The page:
Lawmakers say companies need to play key role in sustainability

Lawmakers say companies need to play key role in sustainability
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Lawmakers on both sides of the aisle Friday said companies should be treated as key stakeholders in efforts to find sustainable solutions to climate change.

Speaking at The Hill’s “Sustainability Imperative” event, Rep. Brendan Boyle (D-Pa.) said markets are an effective way to bolster sustainability and that the government’s role is to create incentives or structures that can help create a more sustainable future.

“In my view, this is both good economics, good investing, and also produces an outcome that is good for the common good,” Boyle, a member of the House Ways and Means Committee, told The Hill’s Steve Clemons.


He said governments need to strike a balance with standards for offering tax credits to companies that follow environmental, social and corporate governance guidelines that support sustainability. Standards that are too high, he said, will turn companies away from trying to meet the guidelines, but standards too low will result in giving away more money than needed.

Rep. Abigail SpanbergerAbigail Davis SpanbergerFive takeaways on the House's return to budget earmarks Lawmakers say companies need to play key role in sustainability On The Money: Weekly jobless claims fall to lowest level since lockdowns | Retail sales surge in March | Dow, S&P hit new records MORE (D-Va.), chair of the House Agriculture Committee’s conservation and forestry subcommittee, said bringing in farmers and food producers’ expertise to discussions about sustainability can lead to solutions that also strengthen their industry.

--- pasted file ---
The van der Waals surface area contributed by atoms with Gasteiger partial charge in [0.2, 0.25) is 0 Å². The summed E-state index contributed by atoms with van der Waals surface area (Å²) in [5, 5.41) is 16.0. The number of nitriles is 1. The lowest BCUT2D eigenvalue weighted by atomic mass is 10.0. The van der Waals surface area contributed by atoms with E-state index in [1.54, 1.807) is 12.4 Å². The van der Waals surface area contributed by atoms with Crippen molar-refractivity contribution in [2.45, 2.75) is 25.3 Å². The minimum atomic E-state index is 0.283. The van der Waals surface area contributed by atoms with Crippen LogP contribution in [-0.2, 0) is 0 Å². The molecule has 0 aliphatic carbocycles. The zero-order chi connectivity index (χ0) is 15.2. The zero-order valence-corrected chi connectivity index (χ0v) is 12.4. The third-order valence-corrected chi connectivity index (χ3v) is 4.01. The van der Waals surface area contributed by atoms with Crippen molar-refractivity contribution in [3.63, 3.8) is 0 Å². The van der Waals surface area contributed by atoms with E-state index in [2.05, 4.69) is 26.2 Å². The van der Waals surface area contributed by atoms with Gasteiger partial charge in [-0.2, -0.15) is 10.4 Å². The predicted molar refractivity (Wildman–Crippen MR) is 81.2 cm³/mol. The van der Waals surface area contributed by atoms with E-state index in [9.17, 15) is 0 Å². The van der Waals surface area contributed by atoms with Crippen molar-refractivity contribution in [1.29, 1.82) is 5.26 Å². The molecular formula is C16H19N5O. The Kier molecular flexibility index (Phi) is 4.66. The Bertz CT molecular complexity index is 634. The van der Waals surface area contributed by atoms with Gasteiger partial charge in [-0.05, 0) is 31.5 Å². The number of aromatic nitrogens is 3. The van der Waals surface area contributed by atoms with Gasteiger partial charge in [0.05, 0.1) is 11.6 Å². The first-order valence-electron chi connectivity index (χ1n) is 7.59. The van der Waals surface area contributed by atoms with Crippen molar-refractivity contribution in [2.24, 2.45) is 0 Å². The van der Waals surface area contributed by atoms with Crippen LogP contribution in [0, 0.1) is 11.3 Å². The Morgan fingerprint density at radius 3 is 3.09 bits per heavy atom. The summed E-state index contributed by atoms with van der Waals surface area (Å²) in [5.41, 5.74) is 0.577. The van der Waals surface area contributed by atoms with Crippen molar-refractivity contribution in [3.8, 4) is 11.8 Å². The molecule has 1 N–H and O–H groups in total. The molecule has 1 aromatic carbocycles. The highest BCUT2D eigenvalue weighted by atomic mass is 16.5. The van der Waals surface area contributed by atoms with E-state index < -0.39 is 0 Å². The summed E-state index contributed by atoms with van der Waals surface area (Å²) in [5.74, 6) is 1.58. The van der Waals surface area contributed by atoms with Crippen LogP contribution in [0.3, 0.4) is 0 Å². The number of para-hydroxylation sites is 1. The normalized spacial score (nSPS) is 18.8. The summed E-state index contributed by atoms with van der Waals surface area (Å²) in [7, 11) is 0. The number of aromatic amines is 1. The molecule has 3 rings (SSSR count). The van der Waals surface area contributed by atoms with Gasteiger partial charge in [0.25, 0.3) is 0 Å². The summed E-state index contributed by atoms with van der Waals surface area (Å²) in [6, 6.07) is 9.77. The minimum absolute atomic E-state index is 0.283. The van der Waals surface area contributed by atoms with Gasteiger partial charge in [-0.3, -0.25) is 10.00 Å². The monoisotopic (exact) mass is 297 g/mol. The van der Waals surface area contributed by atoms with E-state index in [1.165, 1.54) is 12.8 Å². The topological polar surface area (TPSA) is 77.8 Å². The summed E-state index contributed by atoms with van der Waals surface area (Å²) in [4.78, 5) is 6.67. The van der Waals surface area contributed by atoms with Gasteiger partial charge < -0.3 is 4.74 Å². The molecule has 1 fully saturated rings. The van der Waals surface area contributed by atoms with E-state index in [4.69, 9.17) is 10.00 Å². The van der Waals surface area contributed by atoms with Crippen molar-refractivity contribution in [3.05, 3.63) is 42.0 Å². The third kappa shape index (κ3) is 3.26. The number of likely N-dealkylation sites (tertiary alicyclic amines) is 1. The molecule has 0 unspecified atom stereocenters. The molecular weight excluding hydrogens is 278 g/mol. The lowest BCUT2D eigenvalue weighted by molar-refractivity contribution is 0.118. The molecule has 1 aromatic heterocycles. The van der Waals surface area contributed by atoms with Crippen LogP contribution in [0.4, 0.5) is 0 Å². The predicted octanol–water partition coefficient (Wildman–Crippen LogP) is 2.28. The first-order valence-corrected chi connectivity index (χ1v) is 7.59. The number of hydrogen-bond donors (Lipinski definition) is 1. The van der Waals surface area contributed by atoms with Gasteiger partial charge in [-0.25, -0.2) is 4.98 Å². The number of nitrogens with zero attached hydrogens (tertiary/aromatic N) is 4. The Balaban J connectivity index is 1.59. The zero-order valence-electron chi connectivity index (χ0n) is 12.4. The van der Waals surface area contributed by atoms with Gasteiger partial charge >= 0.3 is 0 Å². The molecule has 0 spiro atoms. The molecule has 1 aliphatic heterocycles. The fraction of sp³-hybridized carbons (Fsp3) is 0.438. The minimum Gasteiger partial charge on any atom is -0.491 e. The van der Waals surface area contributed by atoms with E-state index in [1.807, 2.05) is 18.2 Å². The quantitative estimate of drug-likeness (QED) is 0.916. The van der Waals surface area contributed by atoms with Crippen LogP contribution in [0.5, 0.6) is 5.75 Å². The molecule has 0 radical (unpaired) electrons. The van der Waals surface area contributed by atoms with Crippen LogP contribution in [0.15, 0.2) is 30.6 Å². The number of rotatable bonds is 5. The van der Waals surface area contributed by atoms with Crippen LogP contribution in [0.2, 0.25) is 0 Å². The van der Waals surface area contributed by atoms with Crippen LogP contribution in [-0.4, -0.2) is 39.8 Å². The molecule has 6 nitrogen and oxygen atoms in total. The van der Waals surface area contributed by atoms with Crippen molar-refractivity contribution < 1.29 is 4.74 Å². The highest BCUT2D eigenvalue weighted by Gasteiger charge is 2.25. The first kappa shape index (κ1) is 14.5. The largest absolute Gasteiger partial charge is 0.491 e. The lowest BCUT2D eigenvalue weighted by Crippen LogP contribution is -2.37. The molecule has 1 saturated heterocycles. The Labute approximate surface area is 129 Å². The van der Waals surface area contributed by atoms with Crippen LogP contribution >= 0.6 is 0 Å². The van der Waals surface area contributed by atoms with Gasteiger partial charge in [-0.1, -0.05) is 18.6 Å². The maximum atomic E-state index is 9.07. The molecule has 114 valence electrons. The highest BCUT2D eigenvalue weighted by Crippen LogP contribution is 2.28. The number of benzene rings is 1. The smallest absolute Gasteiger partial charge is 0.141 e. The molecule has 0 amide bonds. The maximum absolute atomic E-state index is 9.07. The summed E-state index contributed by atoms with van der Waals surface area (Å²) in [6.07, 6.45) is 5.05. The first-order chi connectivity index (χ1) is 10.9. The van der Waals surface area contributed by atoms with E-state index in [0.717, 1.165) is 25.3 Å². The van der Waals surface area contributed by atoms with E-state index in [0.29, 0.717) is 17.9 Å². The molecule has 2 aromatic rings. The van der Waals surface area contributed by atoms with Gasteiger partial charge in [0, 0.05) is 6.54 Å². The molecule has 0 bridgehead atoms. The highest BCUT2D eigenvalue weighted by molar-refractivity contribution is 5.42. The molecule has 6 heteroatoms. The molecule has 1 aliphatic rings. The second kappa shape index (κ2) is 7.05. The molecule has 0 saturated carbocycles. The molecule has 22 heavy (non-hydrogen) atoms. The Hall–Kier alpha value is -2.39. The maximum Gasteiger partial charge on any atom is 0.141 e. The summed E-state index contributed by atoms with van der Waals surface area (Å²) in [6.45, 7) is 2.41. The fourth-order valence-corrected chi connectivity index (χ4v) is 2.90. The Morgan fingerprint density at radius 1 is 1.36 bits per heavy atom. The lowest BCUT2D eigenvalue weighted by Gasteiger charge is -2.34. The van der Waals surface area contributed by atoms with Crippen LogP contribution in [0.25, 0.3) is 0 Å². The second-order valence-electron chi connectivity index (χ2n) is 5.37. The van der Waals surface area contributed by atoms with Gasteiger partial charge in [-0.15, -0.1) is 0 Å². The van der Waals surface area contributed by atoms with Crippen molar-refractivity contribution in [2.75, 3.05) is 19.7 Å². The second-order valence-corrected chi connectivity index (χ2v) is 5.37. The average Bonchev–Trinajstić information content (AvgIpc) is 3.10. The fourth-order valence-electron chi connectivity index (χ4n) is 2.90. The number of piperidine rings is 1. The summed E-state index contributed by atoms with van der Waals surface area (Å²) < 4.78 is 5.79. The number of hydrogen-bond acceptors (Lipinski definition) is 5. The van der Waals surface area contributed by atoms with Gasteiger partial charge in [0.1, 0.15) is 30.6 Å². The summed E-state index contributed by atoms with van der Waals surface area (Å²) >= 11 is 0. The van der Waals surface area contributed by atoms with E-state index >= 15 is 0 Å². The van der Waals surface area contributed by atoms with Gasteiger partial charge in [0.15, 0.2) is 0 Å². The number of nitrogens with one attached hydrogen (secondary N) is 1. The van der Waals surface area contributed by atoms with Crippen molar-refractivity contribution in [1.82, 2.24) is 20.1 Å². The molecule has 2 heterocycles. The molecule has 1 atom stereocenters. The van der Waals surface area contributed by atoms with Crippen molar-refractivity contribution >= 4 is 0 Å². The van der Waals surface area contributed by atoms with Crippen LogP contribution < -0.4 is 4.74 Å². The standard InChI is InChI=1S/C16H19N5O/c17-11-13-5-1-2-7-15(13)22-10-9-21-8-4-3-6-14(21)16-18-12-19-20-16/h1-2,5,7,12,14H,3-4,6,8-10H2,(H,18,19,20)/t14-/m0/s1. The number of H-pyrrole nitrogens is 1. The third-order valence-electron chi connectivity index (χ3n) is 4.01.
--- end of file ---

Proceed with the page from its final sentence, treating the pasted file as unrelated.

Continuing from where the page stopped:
The Virginia Democrat said she plans to reintroduce the Growing Climate Solutions Act, a measure that would allow farmers and producers to be part of a carbon marketplace.


Spanberger, who also serves on the Agriculture Committee’s panel on commodity, exchanges, energy and credit, said her bill would provide technical assistance to farmers who enroll in the carbon marketplace and set up a certification program at the Department of Agriculture to identify experts to help farmers through the carbon credit process.

“The value here is that carbon markets for the farmers who choose to engage in them really create an opportunity for them to have additional revenue streams,” she said.

The legislation garnered 20 cosponsors in the House during the previous Congress but never received a floor vote.

Rep. Garret GravesGarret Neal GravesGOP sees opportunity to knock Biden amid rising gas prices McCarthy unveils House GOP task forces, chairs House Republicans kick off climate forum ahead of White House summit MORE (R-La.), ranking member of the House Select Committee on the Climate Crisis, said many companies are involved in producing conventional forms of energy like oil and gas as well as alternative ones like wind.

“There is a lot of that kind of symbiotic relationship for a lot of the lessons learned from the conventional energy industry being applied to the renewable energy industry,” Graves said.

The Hill’s event was sponsored by the American Investment Council, the American Petroleum Institute, the Consumer Brands Association, Philip Morris International, Electric Last Mile Solutions, Securing America's Future Energy and XL Fleet.